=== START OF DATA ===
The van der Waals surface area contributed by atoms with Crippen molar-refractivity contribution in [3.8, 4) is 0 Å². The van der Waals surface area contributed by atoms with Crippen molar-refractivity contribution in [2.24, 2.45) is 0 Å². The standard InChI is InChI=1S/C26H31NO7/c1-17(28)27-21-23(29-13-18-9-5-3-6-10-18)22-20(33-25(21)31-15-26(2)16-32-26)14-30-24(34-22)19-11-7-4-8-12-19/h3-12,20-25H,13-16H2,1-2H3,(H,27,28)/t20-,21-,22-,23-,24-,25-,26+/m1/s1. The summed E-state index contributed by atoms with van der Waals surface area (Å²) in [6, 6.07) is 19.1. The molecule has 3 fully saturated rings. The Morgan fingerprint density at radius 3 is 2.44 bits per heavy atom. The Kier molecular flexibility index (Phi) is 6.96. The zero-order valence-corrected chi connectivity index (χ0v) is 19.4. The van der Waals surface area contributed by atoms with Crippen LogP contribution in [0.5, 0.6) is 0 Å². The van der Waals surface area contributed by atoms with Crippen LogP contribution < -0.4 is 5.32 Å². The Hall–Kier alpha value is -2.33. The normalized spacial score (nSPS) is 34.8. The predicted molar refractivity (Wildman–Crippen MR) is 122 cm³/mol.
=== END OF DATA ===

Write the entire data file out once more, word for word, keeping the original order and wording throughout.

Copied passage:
The van der Waals surface area contributed by atoms with Crippen molar-refractivity contribution in [3.8, 4) is 0 Å². The van der Waals surface area contributed by atoms with Crippen molar-refractivity contribution in [2.24, 2.45) is 0 Å². The standard InChI is InChI=1S/C26H31NO7/c1-17(28)27-21-23(29-13-18-9-5-3-6-10-18)22-20(33-25(21)31-15-26(2)16-32-26)14-30-24(34-22)19-11-7-4-8-12-19/h3-12,20-25H,13-16H2,1-2H3,(H,27,28)/t20-,21-,22-,23-,24-,25-,26+/m1/s1. The summed E-state index contributed by atoms with van der Waals surface area (Å²) in [6, 6.07) is 19.1. The molecule has 3 fully saturated rings. The Morgan fingerprint density at radius 3 is 2.44 bits per heavy atom. The Kier molecular flexibility index (Phi) is 6.96. The zero-order valence-corrected chi connectivity index (χ0v) is 19.4. The van der Waals surface area contributed by atoms with Crippen LogP contribution in [0.5, 0.6) is 0 Å². The van der Waals surface area contributed by atoms with Crippen LogP contribution < -0.4 is 5.32 Å². The Hall–Kier alpha value is -2.33. The normalized spacial score (nSPS) is 34.8. The predicted molar refractivity (Wildman–Crippen MR) is 122 cm³/mol.